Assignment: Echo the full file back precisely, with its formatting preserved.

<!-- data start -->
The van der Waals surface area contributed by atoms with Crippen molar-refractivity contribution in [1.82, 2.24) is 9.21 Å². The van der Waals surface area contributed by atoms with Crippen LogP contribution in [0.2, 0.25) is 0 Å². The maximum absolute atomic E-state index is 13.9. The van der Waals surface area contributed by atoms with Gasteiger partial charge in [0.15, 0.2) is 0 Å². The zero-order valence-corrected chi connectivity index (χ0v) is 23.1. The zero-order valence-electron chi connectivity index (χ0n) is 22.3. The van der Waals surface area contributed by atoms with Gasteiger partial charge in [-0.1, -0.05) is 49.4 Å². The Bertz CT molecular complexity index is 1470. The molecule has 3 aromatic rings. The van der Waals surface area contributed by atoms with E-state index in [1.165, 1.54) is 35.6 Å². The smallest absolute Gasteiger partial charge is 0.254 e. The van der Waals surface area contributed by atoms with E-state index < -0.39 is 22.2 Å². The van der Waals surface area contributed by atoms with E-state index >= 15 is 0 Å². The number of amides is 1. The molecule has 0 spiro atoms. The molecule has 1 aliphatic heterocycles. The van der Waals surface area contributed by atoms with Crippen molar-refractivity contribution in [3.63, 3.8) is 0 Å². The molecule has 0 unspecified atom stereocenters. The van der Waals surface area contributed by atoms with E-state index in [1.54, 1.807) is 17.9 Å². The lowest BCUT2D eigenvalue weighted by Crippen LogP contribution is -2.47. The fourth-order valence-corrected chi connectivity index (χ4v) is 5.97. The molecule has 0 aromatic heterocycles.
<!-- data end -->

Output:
The van der Waals surface area contributed by atoms with Crippen molar-refractivity contribution in [1.82, 2.24) is 9.21 Å². The van der Waals surface area contributed by atoms with Crippen LogP contribution in [0.2, 0.25) is 0 Å². The maximum absolute atomic E-state index is 13.9. The van der Waals surface area contributed by atoms with Gasteiger partial charge in [0.15, 0.2) is 0 Å². The zero-order valence-corrected chi connectivity index (χ0v) is 23.1. The zero-order valence-electron chi connectivity index (χ0n) is 22.3. The van der Waals surface area contributed by atoms with Gasteiger partial charge in [-0.1, -0.05) is 49.4 Å². The Bertz CT molecular complexity index is 1470. The molecule has 3 aromatic rings. The van der Waals surface area contributed by atoms with E-state index in [1.165, 1.54) is 35.6 Å². The smallest absolute Gasteiger partial charge is 0.254 e. The van der Waals surface area contributed by atoms with E-state index < -0.39 is 22.2 Å². The van der Waals surface area contributed by atoms with E-state index >= 15 is 0 Å². The number of amides is 1. The molecule has 0 spiro atoms. The molecule has 1 aliphatic heterocycles. The van der Waals surface area contributed by atoms with Crippen molar-refractivity contribution in [3.63, 3.8) is 0 Å². The molecule has 0 unspecified atom stereocenters. The van der Waals surface area contributed by atoms with E-state index in [1.54, 1.807) is 17.9 Å². The lowest BCUT2D eigenvalue weighted by Crippen LogP contribution is -2.47. The fourth-order valence-corrected chi connectivity index (χ4v) is 5.97. The molecule has 0 aromatic heterocycles.